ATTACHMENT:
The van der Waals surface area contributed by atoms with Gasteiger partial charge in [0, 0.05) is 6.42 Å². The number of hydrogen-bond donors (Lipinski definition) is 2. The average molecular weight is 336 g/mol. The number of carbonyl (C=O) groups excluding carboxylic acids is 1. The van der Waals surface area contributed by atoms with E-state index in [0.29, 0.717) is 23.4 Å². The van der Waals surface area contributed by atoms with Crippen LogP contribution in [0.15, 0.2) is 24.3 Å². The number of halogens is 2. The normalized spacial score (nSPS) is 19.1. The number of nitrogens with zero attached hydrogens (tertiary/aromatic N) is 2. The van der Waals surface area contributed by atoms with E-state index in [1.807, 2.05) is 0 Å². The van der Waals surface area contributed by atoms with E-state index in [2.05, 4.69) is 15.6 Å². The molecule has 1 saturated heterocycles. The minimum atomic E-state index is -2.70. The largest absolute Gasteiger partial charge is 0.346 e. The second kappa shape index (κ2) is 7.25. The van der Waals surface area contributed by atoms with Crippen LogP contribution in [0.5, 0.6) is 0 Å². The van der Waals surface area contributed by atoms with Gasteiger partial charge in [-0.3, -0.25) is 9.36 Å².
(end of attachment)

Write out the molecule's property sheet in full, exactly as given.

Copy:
The van der Waals surface area contributed by atoms with Gasteiger partial charge in [0, 0.05) is 6.42 Å². The number of hydrogen-bond donors (Lipinski definition) is 2. The average molecular weight is 336 g/mol. The number of carbonyl (C=O) groups excluding carboxylic acids is 1. The van der Waals surface area contributed by atoms with E-state index in [0.29, 0.717) is 23.4 Å². The van der Waals surface area contributed by atoms with Crippen LogP contribution in [0.15, 0.2) is 24.3 Å². The number of halogens is 2. The normalized spacial score (nSPS) is 19.1. The number of nitrogens with zero attached hydrogens (tertiary/aromatic N) is 2. The van der Waals surface area contributed by atoms with E-state index in [1.807, 2.05) is 0 Å². The van der Waals surface area contributed by atoms with E-state index in [2.05, 4.69) is 15.6 Å². The molecule has 1 saturated heterocycles. The minimum atomic E-state index is -2.70. The largest absolute Gasteiger partial charge is 0.346 e. The second kappa shape index (κ2) is 7.25. The van der Waals surface area contributed by atoms with Crippen LogP contribution in [0.5, 0.6) is 0 Å². The van der Waals surface area contributed by atoms with Gasteiger partial charge in [-0.3, -0.25) is 9.36 Å².